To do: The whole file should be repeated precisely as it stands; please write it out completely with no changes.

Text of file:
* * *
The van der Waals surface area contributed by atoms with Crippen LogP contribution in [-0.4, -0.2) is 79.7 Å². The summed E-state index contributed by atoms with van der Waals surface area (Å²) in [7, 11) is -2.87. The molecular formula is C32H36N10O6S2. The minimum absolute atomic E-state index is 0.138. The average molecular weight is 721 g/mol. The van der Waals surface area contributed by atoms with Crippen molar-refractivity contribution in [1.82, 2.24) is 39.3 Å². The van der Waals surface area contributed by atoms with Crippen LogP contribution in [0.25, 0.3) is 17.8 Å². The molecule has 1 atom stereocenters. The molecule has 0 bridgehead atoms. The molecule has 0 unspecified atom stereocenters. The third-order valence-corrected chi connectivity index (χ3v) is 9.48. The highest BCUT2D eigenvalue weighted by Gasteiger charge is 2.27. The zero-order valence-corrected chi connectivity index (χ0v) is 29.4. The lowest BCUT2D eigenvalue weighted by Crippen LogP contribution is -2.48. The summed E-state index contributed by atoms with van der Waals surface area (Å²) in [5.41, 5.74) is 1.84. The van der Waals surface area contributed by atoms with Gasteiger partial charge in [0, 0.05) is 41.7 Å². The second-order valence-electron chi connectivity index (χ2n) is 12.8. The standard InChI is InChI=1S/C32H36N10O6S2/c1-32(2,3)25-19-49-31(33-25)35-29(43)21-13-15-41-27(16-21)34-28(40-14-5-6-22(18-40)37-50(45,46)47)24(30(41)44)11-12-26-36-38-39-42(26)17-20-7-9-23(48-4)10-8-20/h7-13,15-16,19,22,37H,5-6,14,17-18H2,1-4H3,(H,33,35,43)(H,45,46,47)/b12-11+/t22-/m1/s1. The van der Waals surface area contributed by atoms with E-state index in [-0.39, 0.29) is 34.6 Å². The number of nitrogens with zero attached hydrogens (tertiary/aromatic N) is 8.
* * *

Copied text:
The van der Waals surface area contributed by atoms with Crippen LogP contribution in [-0.4, -0.2) is 79.7 Å². The summed E-state index contributed by atoms with van der Waals surface area (Å²) in [7, 11) is -2.87. The molecular formula is C32H36N10O6S2. The minimum absolute atomic E-state index is 0.138. The average molecular weight is 721 g/mol. The van der Waals surface area contributed by atoms with Crippen molar-refractivity contribution in [1.82, 2.24) is 39.3 Å². The van der Waals surface area contributed by atoms with Crippen LogP contribution in [0.25, 0.3) is 17.8 Å². The molecule has 1 atom stereocenters. The molecule has 0 bridgehead atoms. The molecule has 0 unspecified atom stereocenters. The third-order valence-corrected chi connectivity index (χ3v) is 9.48. The highest BCUT2D eigenvalue weighted by Gasteiger charge is 2.27. The zero-order valence-corrected chi connectivity index (χ0v) is 29.4. The lowest BCUT2D eigenvalue weighted by Crippen LogP contribution is -2.48. The summed E-state index contributed by atoms with van der Waals surface area (Å²) in [5.41, 5.74) is 1.84. The van der Waals surface area contributed by atoms with Gasteiger partial charge in [0, 0.05) is 41.7 Å². The second-order valence-electron chi connectivity index (χ2n) is 12.8. The standard InChI is InChI=1S/C32H36N10O6S2/c1-32(2,3)25-19-49-31(33-25)35-29(43)21-13-15-41-27(16-21)34-28(40-14-5-6-22(18-40)37-50(45,46)47)24(30(41)44)11-12-26-36-38-39-42(26)17-20-7-9-23(48-4)10-8-20/h7-13,15-16,19,22,37H,5-6,14,17-18H2,1-4H3,(H,33,35,43)(H,45,46,47)/b12-11+/t22-/m1/s1. The van der Waals surface area contributed by atoms with E-state index in [-0.39, 0.29) is 34.6 Å². The number of nitrogens with zero attached hydrogens (tertiary/aromatic N) is 8.